Here’s a one-minute video of the DE1+ in action, with real-time flow, pressure, and temperature graphs.  Please forgive the video quality; I made it on my iPhone during a noisy demo.  Note the short dip in the green pressure curve at around 12 seconds on the shot timer–that indicates a small channel that formed and “fixed itself.”


I was fascinated, but not surprised, during many shots to see how much clumped grounds caused channeling during the pressure ramp, and also later in shots.  Using a DE1+ may convince you to sell your Robur E or other doserless clump creator, er, I mean grinder. :0.  If you don’t want to sell it,  at least consider mount a dosing chamber on it to help break up clumps.


In a future post we’ll talk about other lessons learned from the DE1+ and we’ll analyze some shot graphs.  The data in those graphs is a whole new view on espresso, something I’ve taken to calling “Cropster for espresso.”


Until then, thanks for reading, and say hi in the comments box.

34 thoughts on “Five Decent Days

  1. You mention that “preinfusion is the single most important capability an espresso machine can offer.” I would love to see a list from you ranking espresso machine capabilities in terms of importance as it relates to making good and consistent espresso. Maybe such a list could be deduced from reading your books, but it sure would be nice to see that list! As a home brewer/enthusiast (who hasn’t gotten around to reading your books…yet) who’s getting the itch to pull espresso at home, the DE1 (and DE1+) is extremely appealing. Really looking forward to your future posts about these machines!

    • Hi Nate,
      The list is rather short, really.
      1. reliability (really more of a binary yes/no deal breaker than something that’s more, or less, important than preinfusion and temperature control)
      2. preinfusion
      3. adequate power and recovery time for high-volume use (obviously not important for you)
      4. volumetric or gravimetric dosing (for a busy shop, this should be mandatory– i’ve never owned a manual machine and never will.)
      5. good temperature repeatability
      6. pressure profiling
      6. aesthetics.

      that’s about it. I may be forgetting something small but espresso machines only have to do a few simple things: deliver consistent pressure and temperature, and not break. i don’t mention steam because all pro machines have ample steaming power.

      Before anyone protests about temperature being #5, how many of the potential protesters are measuring their temperature just above the shower screen? Probably close to none. When you do, on any machine (pre-Decent), you will find shocking variation… that is because the group head itself influences temperature quite a bit depending on how hot it is (it gets hotter during busier periods). So if your machine has a readout for boiler temperature and it’s generally stable, that may be a false sense of security, and your brewing temperature may be fluctuating by a few degrees over the course of a few shots. (NB: on my old Kees Mirage, we installed thermometers in the group head, just above the screen to get real-time temperature readings… that was eye-opening and gave us the feedback necessary to temperature surf (sort of) properly to control actual water-delivery temperature to within 1c.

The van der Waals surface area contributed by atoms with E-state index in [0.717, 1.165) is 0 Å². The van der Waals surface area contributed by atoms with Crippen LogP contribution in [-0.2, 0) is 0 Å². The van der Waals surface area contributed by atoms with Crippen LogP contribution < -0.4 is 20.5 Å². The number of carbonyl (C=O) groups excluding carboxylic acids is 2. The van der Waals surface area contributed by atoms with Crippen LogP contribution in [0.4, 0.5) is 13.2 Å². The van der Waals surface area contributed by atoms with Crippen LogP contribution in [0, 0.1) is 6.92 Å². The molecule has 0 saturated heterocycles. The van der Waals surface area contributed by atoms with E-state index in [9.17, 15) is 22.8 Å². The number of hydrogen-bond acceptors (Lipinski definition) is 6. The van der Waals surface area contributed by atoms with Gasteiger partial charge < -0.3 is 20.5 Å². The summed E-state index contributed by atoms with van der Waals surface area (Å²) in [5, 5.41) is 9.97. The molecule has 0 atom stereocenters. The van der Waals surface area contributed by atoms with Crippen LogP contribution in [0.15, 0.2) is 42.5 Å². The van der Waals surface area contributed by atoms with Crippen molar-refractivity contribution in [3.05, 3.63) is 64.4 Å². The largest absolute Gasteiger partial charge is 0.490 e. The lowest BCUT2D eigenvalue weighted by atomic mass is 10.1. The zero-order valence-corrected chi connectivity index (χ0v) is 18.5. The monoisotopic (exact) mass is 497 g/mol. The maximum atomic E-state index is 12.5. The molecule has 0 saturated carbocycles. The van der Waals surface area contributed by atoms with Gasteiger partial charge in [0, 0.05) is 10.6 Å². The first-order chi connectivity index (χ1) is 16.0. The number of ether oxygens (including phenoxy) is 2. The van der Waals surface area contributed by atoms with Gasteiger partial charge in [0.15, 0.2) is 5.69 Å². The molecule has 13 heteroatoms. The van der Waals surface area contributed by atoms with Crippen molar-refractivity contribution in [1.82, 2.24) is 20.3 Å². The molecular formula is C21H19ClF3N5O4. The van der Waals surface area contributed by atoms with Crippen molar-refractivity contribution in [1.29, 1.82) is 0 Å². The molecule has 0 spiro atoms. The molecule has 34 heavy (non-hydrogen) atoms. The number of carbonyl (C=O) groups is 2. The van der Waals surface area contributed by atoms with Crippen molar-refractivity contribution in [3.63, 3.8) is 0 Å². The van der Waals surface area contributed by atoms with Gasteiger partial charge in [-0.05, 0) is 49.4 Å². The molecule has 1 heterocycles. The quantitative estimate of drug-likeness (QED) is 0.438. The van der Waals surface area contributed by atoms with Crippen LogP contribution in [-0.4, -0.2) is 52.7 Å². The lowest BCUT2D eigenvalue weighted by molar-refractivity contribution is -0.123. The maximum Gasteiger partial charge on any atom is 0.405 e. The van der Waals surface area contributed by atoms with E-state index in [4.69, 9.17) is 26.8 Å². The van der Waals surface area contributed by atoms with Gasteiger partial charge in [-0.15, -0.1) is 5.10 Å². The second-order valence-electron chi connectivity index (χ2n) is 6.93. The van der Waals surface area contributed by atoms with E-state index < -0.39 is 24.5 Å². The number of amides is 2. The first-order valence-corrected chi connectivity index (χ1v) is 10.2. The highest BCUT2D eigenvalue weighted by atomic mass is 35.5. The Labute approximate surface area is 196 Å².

• Hi Scott – do T3 type group heads with a thermo lock also fix that problem? Do you have a recommendation for setting the offset in an actively heated group head? Same as brew boiler temp? Or different?

        • Hi Tom,
          I’m not familiar with the T3… I don’t really understand the question about the heated-group offset. Could you please elaborate? Why would you need an offset at the group?

  2. Hi

    Thanks for your insight. What is the significance of ramping pressure to max and taper it off instead of maintaining same pressure through out?

      • Actually my question is with reference to your statement above to Devin. I thought you meant pressure profiling as you mentioned ramping up to 8 bar and decline slowly. I was curious to know your insight on it. Unless you have already discussed it else where, Thanks!

        • hi Khairul,
          Sorry I misunderstood you. I have written about pressure profiling in my ebook Espresso Extraction: Measurement and Mastery. And I’ll be writing about it more in relation to what we learn from the Decent Espresso machine in the future.

  3. What is the best distribution method for a single dosing grinder like an EK43 that you have backed up with the data from the DE1+?